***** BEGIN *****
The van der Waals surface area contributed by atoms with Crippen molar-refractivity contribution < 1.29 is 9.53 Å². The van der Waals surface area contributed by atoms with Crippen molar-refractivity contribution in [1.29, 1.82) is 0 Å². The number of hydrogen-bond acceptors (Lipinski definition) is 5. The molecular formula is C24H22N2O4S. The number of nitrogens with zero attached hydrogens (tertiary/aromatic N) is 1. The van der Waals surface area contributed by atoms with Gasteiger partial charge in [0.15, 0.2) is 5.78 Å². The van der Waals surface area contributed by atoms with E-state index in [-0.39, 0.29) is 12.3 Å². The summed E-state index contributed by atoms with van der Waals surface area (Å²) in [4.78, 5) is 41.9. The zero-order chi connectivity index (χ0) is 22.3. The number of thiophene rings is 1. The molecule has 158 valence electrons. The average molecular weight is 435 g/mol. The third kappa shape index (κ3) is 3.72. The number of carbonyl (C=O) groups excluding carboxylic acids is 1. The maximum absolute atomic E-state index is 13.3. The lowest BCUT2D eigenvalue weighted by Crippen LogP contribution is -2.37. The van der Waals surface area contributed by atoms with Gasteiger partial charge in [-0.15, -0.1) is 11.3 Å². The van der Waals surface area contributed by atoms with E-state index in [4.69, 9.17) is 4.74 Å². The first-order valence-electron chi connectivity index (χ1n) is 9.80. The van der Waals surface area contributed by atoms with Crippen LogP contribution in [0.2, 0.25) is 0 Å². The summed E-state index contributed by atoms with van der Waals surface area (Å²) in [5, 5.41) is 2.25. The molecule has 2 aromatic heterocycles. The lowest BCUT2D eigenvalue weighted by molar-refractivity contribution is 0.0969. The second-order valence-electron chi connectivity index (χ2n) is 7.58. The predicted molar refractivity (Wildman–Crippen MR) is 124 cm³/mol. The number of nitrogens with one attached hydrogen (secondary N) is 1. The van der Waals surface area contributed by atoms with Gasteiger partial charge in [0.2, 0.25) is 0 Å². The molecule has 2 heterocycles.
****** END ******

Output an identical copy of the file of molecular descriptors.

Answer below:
The van der Waals surface area contributed by atoms with Crippen molar-refractivity contribution < 1.29 is 9.53 Å². The van der Waals surface area contributed by atoms with Crippen molar-refractivity contribution in [1.29, 1.82) is 0 Å². The number of hydrogen-bond acceptors (Lipinski definition) is 5. The molecular formula is C24H22N2O4S. The number of nitrogens with zero attached hydrogens (tertiary/aromatic N) is 1. The van der Waals surface area contributed by atoms with Gasteiger partial charge in [0.15, 0.2) is 5.78 Å². The van der Waals surface area contributed by atoms with E-state index in [-0.39, 0.29) is 12.3 Å². The summed E-state index contributed by atoms with van der Waals surface area (Å²) in [4.78, 5) is 41.9. The zero-order chi connectivity index (χ0) is 22.3. The number of thiophene rings is 1. The molecule has 158 valence electrons. The average molecular weight is 435 g/mol. The third kappa shape index (κ3) is 3.72. The number of carbonyl (C=O) groups excluding carboxylic acids is 1. The maximum absolute atomic E-state index is 13.3. The lowest BCUT2D eigenvalue weighted by Crippen LogP contribution is -2.37. The van der Waals surface area contributed by atoms with Gasteiger partial charge in [-0.15, -0.1) is 11.3 Å². The van der Waals surface area contributed by atoms with E-state index in [4.69, 9.17) is 4.74 Å². The first-order valence-electron chi connectivity index (χ1n) is 9.80. The van der Waals surface area contributed by atoms with Crippen LogP contribution in [0.2, 0.25) is 0 Å². The summed E-state index contributed by atoms with van der Waals surface area (Å²) in [5, 5.41) is 2.25. The molecule has 2 aromatic heterocycles. The lowest BCUT2D eigenvalue weighted by molar-refractivity contribution is 0.0969. The second-order valence-electron chi connectivity index (χ2n) is 7.58. The predicted molar refractivity (Wildman–Crippen MR) is 124 cm³/mol. The number of nitrogens with one attached hydrogen (secondary N) is 1. The van der Waals surface area contributed by atoms with Gasteiger partial charge in [0.2, 0.25) is 0 Å². The molecule has 2 heterocycles.